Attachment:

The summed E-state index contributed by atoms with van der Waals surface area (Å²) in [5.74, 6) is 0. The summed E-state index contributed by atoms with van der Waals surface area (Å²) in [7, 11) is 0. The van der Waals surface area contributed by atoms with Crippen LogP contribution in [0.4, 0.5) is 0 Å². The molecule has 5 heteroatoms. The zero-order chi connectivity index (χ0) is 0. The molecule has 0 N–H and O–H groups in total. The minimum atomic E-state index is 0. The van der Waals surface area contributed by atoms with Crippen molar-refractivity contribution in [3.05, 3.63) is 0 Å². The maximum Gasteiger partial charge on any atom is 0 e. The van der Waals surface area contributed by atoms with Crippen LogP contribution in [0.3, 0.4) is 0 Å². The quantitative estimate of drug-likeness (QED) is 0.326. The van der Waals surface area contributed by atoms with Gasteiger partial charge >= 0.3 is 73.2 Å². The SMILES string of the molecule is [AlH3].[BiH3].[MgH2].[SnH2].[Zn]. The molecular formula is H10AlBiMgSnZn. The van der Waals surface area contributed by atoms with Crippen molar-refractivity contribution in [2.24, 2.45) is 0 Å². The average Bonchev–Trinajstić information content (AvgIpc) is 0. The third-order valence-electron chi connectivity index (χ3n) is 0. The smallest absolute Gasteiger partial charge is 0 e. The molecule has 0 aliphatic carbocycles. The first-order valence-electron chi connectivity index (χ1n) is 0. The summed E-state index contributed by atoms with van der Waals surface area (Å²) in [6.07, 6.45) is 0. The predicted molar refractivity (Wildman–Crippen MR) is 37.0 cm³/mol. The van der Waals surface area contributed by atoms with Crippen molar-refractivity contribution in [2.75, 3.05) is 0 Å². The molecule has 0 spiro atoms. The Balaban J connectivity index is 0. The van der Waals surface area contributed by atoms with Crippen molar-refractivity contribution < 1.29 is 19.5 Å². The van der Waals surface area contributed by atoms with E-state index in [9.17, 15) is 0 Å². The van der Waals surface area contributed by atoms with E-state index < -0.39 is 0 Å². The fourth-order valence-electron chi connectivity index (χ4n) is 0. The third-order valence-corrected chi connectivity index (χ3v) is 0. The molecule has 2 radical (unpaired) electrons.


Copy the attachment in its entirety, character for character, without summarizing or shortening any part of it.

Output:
The summed E-state index contributed by atoms with van der Waals surface area (Å²) in [5.74, 6) is 0. The summed E-state index contributed by atoms with van der Waals surface area (Å²) in [7, 11) is 0. The van der Waals surface area contributed by atoms with Crippen LogP contribution in [0.4, 0.5) is 0 Å². The molecule has 5 heteroatoms. The zero-order chi connectivity index (χ0) is 0. The molecule has 0 N–H and O–H groups in total. The minimum atomic E-state index is 0. The van der Waals surface area contributed by atoms with Crippen molar-refractivity contribution in [3.05, 3.63) is 0 Å². The maximum Gasteiger partial charge on any atom is 0 e. The van der Waals surface area contributed by atoms with Crippen LogP contribution in [0.3, 0.4) is 0 Å². The quantitative estimate of drug-likeness (QED) is 0.326. The van der Waals surface area contributed by atoms with Gasteiger partial charge >= 0.3 is 73.2 Å². The SMILES string of the molecule is [AlH3].[BiH3].[MgH2].[SnH2].[Zn]. The molecular formula is H10AlBiMgSnZn. The van der Waals surface area contributed by atoms with Crippen molar-refractivity contribution in [2.24, 2.45) is 0 Å². The average Bonchev–Trinajstić information content (AvgIpc) is 0. The third-order valence-electron chi connectivity index (χ3n) is 0. The smallest absolute Gasteiger partial charge is 0 e. The molecule has 0 aliphatic carbocycles. The first-order valence-electron chi connectivity index (χ1n) is 0. The summed E-state index contributed by atoms with van der Waals surface area (Å²) in [6.07, 6.45) is 0. The predicted molar refractivity (Wildman–Crippen MR) is 37.0 cm³/mol. The van der Waals surface area contributed by atoms with Crippen molar-refractivity contribution in [2.75, 3.05) is 0 Å². The molecule has 0 spiro atoms. The Balaban J connectivity index is 0. The van der Waals surface area contributed by atoms with Crippen molar-refractivity contribution < 1.29 is 19.5 Å². The van der Waals surface area contributed by atoms with E-state index in [9.17, 15) is 0 Å². The van der Waals surface area contributed by atoms with E-state index < -0.39 is 0 Å². The fourth-order valence-electron chi connectivity index (χ4n) is 0. The third-order valence-corrected chi connectivity index (χ3v) is 0. The molecule has 2 radical (unpaired) electrons.